There are a lot of good online trading tools out there that can be used to analyze the market. These web-based analysis tools can be used to gain insight into where the money is flowing and what types of trends and strategies are working at the moment. If you, as the buyer or seller, are better informed than your counter-part, you increase your chances of success. This is the real difference between an average trader and an elite trader.
Truth be told, web-based tools are not our favorites. Desktop tools tend to run faster and provide a more stable and efficient working environment. Then again, we don't want to throw the baby out with the bathwater. Despite their weaknesses, web-based tools tend to innovate more quickly and they can still be tremendously helpful for doing stock market analysis.
Be careful though. It's easy to get overwhelmed by so much data. Before you start clicking around on all of the analysis tools, it might help to have a question or thesis in mind before you start doing your analysis. That way, you can either attempt to answer the question or prove/disprove the thesis by looking at the evidence (news, price action, volume trends, sector trends, implied volatility, etc).
We recommend starting with the macro picture (the economy at-large, broad indices), then researching particular sectors and industries (SPDR's, other specific indexes), and finally digging into specific stock and options plays based on favorable value, upcoming announcements, dividend payouts, historical volatility, and other traits that make up a good, opportunistic profile.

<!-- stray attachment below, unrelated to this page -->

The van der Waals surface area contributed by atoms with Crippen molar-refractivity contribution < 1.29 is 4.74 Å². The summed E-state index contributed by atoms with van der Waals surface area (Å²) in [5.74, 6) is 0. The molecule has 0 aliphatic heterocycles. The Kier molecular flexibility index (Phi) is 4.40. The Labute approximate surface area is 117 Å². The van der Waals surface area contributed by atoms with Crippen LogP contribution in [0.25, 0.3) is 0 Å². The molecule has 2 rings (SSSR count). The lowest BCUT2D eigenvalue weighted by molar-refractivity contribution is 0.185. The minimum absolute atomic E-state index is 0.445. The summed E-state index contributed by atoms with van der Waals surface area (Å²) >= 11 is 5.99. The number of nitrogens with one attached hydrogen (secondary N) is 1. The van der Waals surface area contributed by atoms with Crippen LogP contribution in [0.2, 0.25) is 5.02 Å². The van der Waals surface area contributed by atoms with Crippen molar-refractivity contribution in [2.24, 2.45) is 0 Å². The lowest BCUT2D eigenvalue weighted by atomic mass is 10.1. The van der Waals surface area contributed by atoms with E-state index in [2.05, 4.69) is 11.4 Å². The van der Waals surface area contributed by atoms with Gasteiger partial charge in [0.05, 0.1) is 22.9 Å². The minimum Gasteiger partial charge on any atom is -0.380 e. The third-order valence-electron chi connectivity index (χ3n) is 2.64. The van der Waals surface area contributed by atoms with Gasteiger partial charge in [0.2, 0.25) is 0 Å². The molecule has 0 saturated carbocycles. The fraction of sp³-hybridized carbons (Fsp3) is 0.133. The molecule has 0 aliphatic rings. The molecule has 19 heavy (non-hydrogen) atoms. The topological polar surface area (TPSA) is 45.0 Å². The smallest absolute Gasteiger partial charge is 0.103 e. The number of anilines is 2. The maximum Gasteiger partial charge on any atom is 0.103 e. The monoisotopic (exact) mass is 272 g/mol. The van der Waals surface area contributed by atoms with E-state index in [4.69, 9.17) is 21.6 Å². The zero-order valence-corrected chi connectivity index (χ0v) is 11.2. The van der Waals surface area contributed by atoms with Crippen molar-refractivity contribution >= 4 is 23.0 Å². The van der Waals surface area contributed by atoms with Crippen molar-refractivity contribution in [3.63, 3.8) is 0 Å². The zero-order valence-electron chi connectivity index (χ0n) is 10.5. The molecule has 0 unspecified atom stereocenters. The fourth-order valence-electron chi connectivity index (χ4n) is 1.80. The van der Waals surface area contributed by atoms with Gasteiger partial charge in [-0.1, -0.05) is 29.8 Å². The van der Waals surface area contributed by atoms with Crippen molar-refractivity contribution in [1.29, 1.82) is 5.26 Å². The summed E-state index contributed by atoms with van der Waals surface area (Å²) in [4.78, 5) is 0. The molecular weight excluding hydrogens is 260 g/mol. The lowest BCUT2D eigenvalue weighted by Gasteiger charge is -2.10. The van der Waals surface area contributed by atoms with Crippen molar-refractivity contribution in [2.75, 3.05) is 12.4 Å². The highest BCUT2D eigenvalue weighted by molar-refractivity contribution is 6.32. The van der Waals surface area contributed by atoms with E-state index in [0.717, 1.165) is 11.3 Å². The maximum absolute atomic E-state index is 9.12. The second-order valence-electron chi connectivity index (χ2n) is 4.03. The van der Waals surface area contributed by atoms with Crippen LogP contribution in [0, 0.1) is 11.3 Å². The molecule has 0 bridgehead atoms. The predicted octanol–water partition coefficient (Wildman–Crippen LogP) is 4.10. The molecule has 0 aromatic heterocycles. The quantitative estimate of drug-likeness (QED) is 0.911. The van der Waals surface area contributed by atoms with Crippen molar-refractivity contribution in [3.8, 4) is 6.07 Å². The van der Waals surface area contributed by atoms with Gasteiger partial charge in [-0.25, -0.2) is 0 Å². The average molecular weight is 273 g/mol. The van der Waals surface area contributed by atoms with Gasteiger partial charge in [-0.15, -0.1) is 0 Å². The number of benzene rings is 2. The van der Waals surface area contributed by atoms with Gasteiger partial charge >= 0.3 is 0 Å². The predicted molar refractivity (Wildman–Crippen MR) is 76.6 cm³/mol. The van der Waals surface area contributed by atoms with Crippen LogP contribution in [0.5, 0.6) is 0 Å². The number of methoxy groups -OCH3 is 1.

Of the many online trading tools out there, here are a few of our favorites:
Yahoo! Options Center
- This is an excellent site for easy-to-use options analysis tools. There's too much to mention here, but we especially like the Options Dragon, Most Actives, and Options Analysis Tool.
Options Expiration Calendar
- This is a link to the .pdf version of the OIC's options expiration calendar. Here is the OIC's online version of the options expiration calendar.
- The entire Investopedia site is good, but we particularly like their dictionary of financial terms. The dictionary is fairly comprehensive, the definitions are simple, and they provide links to related terms so it makes it easy to cover an entire topic quickly.
- FinViz stands for Financial Visualizations. Trends are much easier to spot when the raw data is transformed into a visual display such as a chart or heat map. FinViz specializes in these types of financial data visualizations, and they do it very well. These types of data visualizations are some of the most useful trading tools by far.
- This easy-to-use site features interactive charting tools, stock screeners, data feeds, and other useful trading tools. We especially like the site's emphasis on raw data and personal database development for use by advanced traders. The developer of the site demonstrates a passion for developing useful trading databases and trading tools, and his site reflects this well.
- We recently came across this site and were impressed by it's simple layout and useful explanations. For a great introduction to stock market trading you can just go down the left-side menu items and you'll come away with a good foundation of stock market terms and concepts. For seasoned investors, it may be helpful to go through it once for a quick refresher course.